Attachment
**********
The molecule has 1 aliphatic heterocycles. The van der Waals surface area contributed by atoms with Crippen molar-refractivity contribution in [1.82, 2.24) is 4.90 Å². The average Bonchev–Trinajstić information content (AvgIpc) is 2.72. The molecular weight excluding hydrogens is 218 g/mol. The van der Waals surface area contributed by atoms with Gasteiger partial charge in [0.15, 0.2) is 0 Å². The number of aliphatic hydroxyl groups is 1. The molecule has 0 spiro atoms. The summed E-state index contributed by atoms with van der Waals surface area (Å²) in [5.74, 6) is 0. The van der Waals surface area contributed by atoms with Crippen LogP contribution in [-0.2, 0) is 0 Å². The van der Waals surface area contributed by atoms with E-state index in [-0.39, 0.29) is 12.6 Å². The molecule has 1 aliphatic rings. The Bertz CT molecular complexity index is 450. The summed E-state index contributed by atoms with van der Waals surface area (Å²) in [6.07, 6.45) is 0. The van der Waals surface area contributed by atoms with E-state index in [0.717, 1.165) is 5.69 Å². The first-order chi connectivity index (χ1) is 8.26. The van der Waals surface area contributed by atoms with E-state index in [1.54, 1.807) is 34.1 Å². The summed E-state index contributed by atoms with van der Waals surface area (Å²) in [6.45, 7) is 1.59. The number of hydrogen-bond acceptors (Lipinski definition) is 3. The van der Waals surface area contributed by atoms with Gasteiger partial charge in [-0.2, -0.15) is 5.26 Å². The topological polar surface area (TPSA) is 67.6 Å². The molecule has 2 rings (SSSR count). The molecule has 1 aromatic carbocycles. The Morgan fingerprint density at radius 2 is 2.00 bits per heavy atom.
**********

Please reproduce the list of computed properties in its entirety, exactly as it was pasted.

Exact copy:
The molecule has 1 aliphatic heterocycles. The van der Waals surface area contributed by atoms with Crippen molar-refractivity contribution in [1.82, 2.24) is 4.90 Å². The average Bonchev–Trinajstić information content (AvgIpc) is 2.72. The molecular weight excluding hydrogens is 218 g/mol. The van der Waals surface area contributed by atoms with Gasteiger partial charge in [0.15, 0.2) is 0 Å². The number of aliphatic hydroxyl groups is 1. The molecule has 0 spiro atoms. The summed E-state index contributed by atoms with van der Waals surface area (Å²) in [5.74, 6) is 0. The van der Waals surface area contributed by atoms with Crippen LogP contribution in [-0.2, 0) is 0 Å². The van der Waals surface area contributed by atoms with E-state index in [-0.39, 0.29) is 12.6 Å². The molecule has 1 aliphatic rings. The Bertz CT molecular complexity index is 450. The summed E-state index contributed by atoms with van der Waals surface area (Å²) in [6.07, 6.45) is 0. The van der Waals surface area contributed by atoms with E-state index in [0.717, 1.165) is 5.69 Å². The first-order chi connectivity index (χ1) is 8.26. The van der Waals surface area contributed by atoms with E-state index in [1.54, 1.807) is 34.1 Å². The summed E-state index contributed by atoms with van der Waals surface area (Å²) in [6.45, 7) is 1.59. The number of hydrogen-bond acceptors (Lipinski definition) is 3. The van der Waals surface area contributed by atoms with Gasteiger partial charge in [-0.2, -0.15) is 5.26 Å². The topological polar surface area (TPSA) is 67.6 Å². The molecule has 2 rings (SSSR count). The molecule has 1 aromatic carbocycles. The Morgan fingerprint density at radius 2 is 2.00 bits per heavy atom.